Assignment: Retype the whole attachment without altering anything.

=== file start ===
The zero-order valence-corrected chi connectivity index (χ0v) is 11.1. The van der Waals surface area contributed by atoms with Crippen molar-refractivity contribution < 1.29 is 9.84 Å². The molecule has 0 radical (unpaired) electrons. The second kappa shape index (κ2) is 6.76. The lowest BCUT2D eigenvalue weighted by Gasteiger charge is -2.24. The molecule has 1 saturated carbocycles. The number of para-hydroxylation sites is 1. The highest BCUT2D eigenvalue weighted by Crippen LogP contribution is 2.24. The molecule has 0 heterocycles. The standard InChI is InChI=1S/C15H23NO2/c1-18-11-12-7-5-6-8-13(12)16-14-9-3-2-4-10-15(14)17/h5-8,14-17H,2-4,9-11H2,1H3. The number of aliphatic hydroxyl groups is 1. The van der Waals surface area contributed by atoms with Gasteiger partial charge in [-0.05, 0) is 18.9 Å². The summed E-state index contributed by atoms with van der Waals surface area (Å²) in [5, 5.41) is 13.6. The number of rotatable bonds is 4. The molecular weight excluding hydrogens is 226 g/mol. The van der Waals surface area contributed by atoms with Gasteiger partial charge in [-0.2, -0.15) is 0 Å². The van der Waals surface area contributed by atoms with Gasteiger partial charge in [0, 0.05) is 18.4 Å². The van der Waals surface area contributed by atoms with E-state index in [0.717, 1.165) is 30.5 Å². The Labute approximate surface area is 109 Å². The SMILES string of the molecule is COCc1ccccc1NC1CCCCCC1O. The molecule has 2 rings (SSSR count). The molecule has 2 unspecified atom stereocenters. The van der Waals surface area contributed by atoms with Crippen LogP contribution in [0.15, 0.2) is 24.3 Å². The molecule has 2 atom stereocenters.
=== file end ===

The zero-order valence-corrected chi connectivity index (χ0v) is 11.1. The van der Waals surface area contributed by atoms with Crippen molar-refractivity contribution < 1.29 is 9.84 Å². The molecule has 0 radical (unpaired) electrons. The second kappa shape index (κ2) is 6.76. The lowest BCUT2D eigenvalue weighted by Gasteiger charge is -2.24. The molecule has 1 saturated carbocycles. The number of para-hydroxylation sites is 1. The highest BCUT2D eigenvalue weighted by Crippen LogP contribution is 2.24. The molecule has 0 heterocycles. The standard InChI is InChI=1S/C15H23NO2/c1-18-11-12-7-5-6-8-13(12)16-14-9-3-2-4-10-15(14)17/h5-8,14-17H,2-4,9-11H2,1H3. The number of aliphatic hydroxyl groups is 1. The van der Waals surface area contributed by atoms with Gasteiger partial charge in [-0.05, 0) is 18.9 Å². The summed E-state index contributed by atoms with van der Waals surface area (Å²) in [5, 5.41) is 13.6. The number of rotatable bonds is 4. The molecular weight excluding hydrogens is 226 g/mol. The van der Waals surface area contributed by atoms with Gasteiger partial charge in [-0.2, -0.15) is 0 Å². The van der Waals surface area contributed by atoms with Gasteiger partial charge in [0, 0.05) is 18.4 Å². The van der Waals surface area contributed by atoms with E-state index in [0.717, 1.165) is 30.5 Å². The Labute approximate surface area is 109 Å². The SMILES string of the molecule is COCc1ccccc1NC1CCCCCC1O. The molecule has 2 rings (SSSR count). The molecule has 2 unspecified atom stereocenters. The van der Waals surface area contributed by atoms with Crippen LogP contribution in [0.15, 0.2) is 24.3 Å². The molecule has 2 atom stereocenters.